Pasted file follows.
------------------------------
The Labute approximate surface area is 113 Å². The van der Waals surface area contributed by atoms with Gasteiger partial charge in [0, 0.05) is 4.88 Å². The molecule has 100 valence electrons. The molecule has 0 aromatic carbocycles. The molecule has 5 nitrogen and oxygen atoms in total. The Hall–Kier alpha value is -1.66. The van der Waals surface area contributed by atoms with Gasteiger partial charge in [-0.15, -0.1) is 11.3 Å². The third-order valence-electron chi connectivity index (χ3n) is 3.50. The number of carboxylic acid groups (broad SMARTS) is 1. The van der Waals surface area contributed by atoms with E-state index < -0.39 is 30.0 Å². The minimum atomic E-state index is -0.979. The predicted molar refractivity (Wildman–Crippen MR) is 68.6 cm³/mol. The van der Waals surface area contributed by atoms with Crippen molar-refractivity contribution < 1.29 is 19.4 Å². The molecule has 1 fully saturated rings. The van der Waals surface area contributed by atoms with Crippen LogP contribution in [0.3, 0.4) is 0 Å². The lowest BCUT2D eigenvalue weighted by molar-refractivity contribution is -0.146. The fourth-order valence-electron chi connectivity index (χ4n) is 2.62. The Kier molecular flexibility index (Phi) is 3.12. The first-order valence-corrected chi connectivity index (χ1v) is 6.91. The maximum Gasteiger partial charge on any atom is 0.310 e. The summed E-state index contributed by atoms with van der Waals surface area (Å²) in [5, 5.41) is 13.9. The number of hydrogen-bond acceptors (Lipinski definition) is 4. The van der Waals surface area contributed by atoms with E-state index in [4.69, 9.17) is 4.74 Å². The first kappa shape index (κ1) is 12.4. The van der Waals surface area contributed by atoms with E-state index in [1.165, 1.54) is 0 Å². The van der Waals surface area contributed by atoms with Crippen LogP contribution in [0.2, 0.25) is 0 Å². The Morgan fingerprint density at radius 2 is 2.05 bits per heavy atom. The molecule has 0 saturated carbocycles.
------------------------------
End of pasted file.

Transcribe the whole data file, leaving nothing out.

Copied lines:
The Labute approximate surface area is 113 Å². The van der Waals surface area contributed by atoms with Gasteiger partial charge in [0, 0.05) is 4.88 Å². The molecule has 100 valence electrons. The molecule has 0 aromatic carbocycles. The molecule has 5 nitrogen and oxygen atoms in total. The Hall–Kier alpha value is -1.66. The van der Waals surface area contributed by atoms with Gasteiger partial charge in [-0.15, -0.1) is 11.3 Å². The third-order valence-electron chi connectivity index (χ3n) is 3.50. The number of carboxylic acid groups (broad SMARTS) is 1. The van der Waals surface area contributed by atoms with E-state index < -0.39 is 30.0 Å². The minimum atomic E-state index is -0.979. The predicted molar refractivity (Wildman–Crippen MR) is 68.6 cm³/mol. The van der Waals surface area contributed by atoms with Crippen molar-refractivity contribution < 1.29 is 19.4 Å². The molecule has 1 fully saturated rings. The van der Waals surface area contributed by atoms with Crippen LogP contribution in [0.3, 0.4) is 0 Å². The lowest BCUT2D eigenvalue weighted by molar-refractivity contribution is -0.146. The fourth-order valence-electron chi connectivity index (χ4n) is 2.62. The Kier molecular flexibility index (Phi) is 3.12. The first-order valence-corrected chi connectivity index (χ1v) is 6.91. The maximum Gasteiger partial charge on any atom is 0.310 e. The summed E-state index contributed by atoms with van der Waals surface area (Å²) in [5, 5.41) is 13.9. The number of hydrogen-bond acceptors (Lipinski definition) is 4. The van der Waals surface area contributed by atoms with E-state index in [4.69, 9.17) is 4.74 Å². The first kappa shape index (κ1) is 12.4. The van der Waals surface area contributed by atoms with E-state index in [1.165, 1.54) is 0 Å². The van der Waals surface area contributed by atoms with Crippen LogP contribution in [0.2, 0.25) is 0 Å². The Morgan fingerprint density at radius 2 is 2.05 bits per heavy atom. The molecule has 0 saturated carbocycles.